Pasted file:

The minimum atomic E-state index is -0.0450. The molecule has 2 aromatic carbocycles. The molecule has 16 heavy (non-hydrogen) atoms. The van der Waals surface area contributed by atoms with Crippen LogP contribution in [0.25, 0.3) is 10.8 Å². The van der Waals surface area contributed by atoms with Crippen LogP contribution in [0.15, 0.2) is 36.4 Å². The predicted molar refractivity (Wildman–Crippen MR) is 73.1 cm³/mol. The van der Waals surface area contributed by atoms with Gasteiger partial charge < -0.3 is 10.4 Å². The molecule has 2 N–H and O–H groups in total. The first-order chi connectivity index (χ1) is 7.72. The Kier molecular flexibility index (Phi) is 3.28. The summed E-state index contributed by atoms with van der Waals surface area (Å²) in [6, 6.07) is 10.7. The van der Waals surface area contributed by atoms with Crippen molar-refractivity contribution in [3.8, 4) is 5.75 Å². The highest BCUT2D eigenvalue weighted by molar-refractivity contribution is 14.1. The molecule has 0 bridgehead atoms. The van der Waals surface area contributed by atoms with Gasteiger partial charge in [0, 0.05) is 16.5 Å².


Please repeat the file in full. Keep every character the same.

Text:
The minimum atomic E-state index is -0.0450. The molecule has 2 aromatic carbocycles. The molecule has 16 heavy (non-hydrogen) atoms. The van der Waals surface area contributed by atoms with Crippen LogP contribution in [0.25, 0.3) is 10.8 Å². The van der Waals surface area contributed by atoms with Crippen LogP contribution in [0.15, 0.2) is 36.4 Å². The predicted molar refractivity (Wildman–Crippen MR) is 73.1 cm³/mol. The van der Waals surface area contributed by atoms with Gasteiger partial charge < -0.3 is 10.4 Å². The molecule has 2 N–H and O–H groups in total. The first-order chi connectivity index (χ1) is 7.72. The Kier molecular flexibility index (Phi) is 3.28. The summed E-state index contributed by atoms with van der Waals surface area (Å²) in [6, 6.07) is 10.7. The van der Waals surface area contributed by atoms with Crippen molar-refractivity contribution in [3.8, 4) is 5.75 Å². The highest BCUT2D eigenvalue weighted by molar-refractivity contribution is 14.1. The molecule has 0 bridgehead atoms. The van der Waals surface area contributed by atoms with Gasteiger partial charge in [0, 0.05) is 16.5 Å².